Before another turn in Ben’s development occurs in the story, Nichols takes us to the zoo, where Ben has followed Elaine as she goes there to meet Carl Smith, another suitor. After she quickly introduces Ben to Smith, they walk off and Ben is left to figure out his next step. The element of the monkeys behind the fence is a return to the motif of the species in captivity. Mammals are on display, and it is crucial this time that the species is the mammal, the closest one to our own species of homo sapiens. The shot from the small monkeys behind the fence then zooms in on Ben’s face, but surprises us by moving up over his shoulder to focus on a large lone Ape. This moment introduces a spiritual theme to the film. It evokes the question of the predestination for mankind that is mirrored at the climax of the film. The idea that human beings of all the mammals have free will and an awareness of ourselves, but that there is a greater power, god if one so chooses to call it, that puts us in our omniprescient place. We may not be animals in cages or behind fences, and we can choose actions that we think will help decide our fate, but we really have little control outside of our own actions and of our ultimate outcome. Ben, no longer a fish out of water, or a monkey dependent upon the other monkeys, can attempt to control of his destiny through his actions, despite his parent’s, the establishment, or society’s expectations for how he should lead his life. Despite Elaine’s father, and Mrs. Robinson’s attempts to keep Ben away from Elaine and have her married off to Carl Smith, Ben races against time to find her. A last zoom in on Mrs. Robinson as Ben sneaks into the house and enters her bedroom and demands to know what she has done with Elaine. Mrs. Robinson picks up the phone and calls the police as the camera zooms in on her and recognizes her momentary gain of one upmanship over Ben. He has a somewhat violent reaction, throwing the clothes she was packing from the bed to the floor, vowing that Mrs. Robinson can’t keep Elaine away from him before leaving to avoid the police.

Through his tenaciousness and smarts which were relatively dormant characteristics visible during the fist half of the film, Ben is able to find the church where Elaine is being married. His car is out of gas, but he isn’t, he runs the race of his life. The shot from him running toward to us turns with him and zooms in as he runs up to the large stark, white right-angled church and captures his struggle to get inside.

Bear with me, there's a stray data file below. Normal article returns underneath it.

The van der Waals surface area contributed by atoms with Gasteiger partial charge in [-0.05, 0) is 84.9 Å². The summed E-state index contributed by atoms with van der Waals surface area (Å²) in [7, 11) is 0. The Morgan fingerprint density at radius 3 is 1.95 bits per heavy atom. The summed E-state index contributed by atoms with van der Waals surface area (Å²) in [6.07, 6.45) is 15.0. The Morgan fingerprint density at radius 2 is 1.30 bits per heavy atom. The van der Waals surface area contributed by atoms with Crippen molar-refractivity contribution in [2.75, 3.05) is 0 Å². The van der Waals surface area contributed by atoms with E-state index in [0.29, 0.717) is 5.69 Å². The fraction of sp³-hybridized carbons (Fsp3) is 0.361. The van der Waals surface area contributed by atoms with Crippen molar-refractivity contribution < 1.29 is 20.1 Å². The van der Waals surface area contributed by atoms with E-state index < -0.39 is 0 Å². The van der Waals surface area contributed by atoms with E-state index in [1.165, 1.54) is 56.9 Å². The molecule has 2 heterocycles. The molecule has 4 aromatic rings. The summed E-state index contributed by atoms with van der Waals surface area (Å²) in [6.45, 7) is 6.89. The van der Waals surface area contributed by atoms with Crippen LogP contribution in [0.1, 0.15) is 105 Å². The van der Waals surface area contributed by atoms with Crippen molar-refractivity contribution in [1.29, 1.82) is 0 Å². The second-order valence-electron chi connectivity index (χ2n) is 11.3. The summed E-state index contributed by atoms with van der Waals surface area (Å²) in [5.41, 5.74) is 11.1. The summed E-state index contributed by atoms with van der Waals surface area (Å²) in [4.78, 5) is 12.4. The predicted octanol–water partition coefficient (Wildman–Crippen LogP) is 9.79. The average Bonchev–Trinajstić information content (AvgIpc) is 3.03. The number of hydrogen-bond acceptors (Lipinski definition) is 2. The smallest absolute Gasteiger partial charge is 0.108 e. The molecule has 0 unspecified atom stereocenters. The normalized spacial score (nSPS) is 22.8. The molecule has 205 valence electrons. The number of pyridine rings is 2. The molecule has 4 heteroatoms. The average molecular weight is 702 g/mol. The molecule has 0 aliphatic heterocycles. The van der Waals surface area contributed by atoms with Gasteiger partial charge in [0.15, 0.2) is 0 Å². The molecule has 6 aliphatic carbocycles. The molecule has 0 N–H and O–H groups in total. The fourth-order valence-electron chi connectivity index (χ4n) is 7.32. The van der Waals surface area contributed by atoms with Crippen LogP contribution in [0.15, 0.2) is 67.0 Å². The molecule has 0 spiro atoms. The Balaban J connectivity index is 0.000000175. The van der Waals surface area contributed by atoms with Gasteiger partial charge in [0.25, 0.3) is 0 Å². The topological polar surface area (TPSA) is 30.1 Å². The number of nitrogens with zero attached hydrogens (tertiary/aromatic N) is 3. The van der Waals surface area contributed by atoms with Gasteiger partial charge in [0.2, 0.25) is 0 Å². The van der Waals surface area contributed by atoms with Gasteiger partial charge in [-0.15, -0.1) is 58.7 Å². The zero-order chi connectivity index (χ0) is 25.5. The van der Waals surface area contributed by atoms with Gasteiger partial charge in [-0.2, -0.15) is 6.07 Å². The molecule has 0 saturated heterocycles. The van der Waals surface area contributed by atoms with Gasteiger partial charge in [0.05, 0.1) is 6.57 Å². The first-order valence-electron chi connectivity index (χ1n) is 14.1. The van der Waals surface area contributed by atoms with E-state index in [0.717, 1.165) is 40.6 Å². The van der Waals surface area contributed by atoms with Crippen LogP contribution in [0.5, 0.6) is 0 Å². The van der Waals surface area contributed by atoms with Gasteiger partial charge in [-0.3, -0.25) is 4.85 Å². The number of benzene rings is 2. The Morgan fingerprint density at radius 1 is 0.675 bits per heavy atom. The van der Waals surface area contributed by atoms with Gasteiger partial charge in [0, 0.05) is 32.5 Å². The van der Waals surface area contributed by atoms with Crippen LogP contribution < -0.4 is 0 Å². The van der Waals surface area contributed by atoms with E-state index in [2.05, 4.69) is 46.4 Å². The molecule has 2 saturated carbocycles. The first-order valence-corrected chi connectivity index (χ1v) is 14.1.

Once inside he stands behind the glass wall overlooking the rows of pews, opposite the altar. The shot now Ben’s pov of Elaine and Carl Smith, zooming in on them as kiss after the priest assumingly has announced them man & wife. He is overwhelmed and screams out with all his might “Elaine”, then begins pounding the glass that separates them. Elaine walks forward as if in a trance, then looks back at the mad, hissing looking faces of her father, her mother, and then Carl Smith, though no actual sound comes from their mouths. These faces of hatred wake her up to realize her mistake and her scream erupts back “Ben.” It’s a wild, natural call these mates scream out to each other. Ben and Elaine are reaching past what others expect of them and their behavior to the true urges at the core of their beings. There is a chaotic row in the usually stultifying, dogmatic environment of this church, an organized house of religion, involving physical violence by Elaine’s father against Ben and back and then by Elaine’s mother against her. A sardonic play is made when Ben swings a huge religious cross to keep their pursuers at bay and then trap them behind the church doors. He and Elaine run to the street and then climb aboard a local bus, she in her wedding gown, he in his ruffled, dirty street clothes. We see a pov shot from their perspective of the sedate crowd of passengers they pass by as the move to sit at the very back of the bus.
Ben and Elaine laugh and smile at first. They are proud of their accomplishments to do their own thing despite the obstacles put before them. However, they do not embrace. Rather, they sit together but separate and are shown in individual medium close ups that detail various their facial expressions as they contemplate what they’ve done. The camera cuts to see them from outside the back window of the bus. As it drives away, the camera seems to zoom out slightly and then stop, allowing the bus to continue its own movement. These last few shots reflecting back upon the theme of free will, and the question of whether destiny can be controlled. Even though Ben and Elaine have taken the future into their own hands, choosing to surmount the odds and be together, the rest is really quite uncertain.

I think that the older I get the funnier this film gets. The anxieties that college graduate age people are not the same as mine, I'm a middle aged single woman who has worked for 4 decades, brought up two sons, and am now living on my own. Though I still must be young at heart or in some areas the generation gap isn't as relevant because I did watch a film with a 21 year old that we both found hilarious: Horrible Bosses, but that's a discussion for another post.

Thanks for reading. Peace out.

[i] The Graduate. Metro Goldwyn Mayer ; Joseph E. Levine presents a Mike Nichols/Lawrence Turman
    production; directed by Mike Nichols; screenplay by Calder Willingham and Buck Henry; produced by
    Lawrence Turman. Beverly Hills, CA: Metro Goldwyn Mayer Studios : distributed by Embassy Pictures,
    1 Letterbox 2.351:1 DVD screen format (1 hour 46 minutes), color. 1967.
[ii] IMDB, The Internet Movie Database, The Graduate (1967), http://www.imdb.com/title/tt0061722/.
[iii]Wikipedia, the free encyclopedia, 1967 in film, http://en.wikipedia.org/wiki/1967_in_film
[iv]The People History. The Year 1967 From The People History,

1 comment: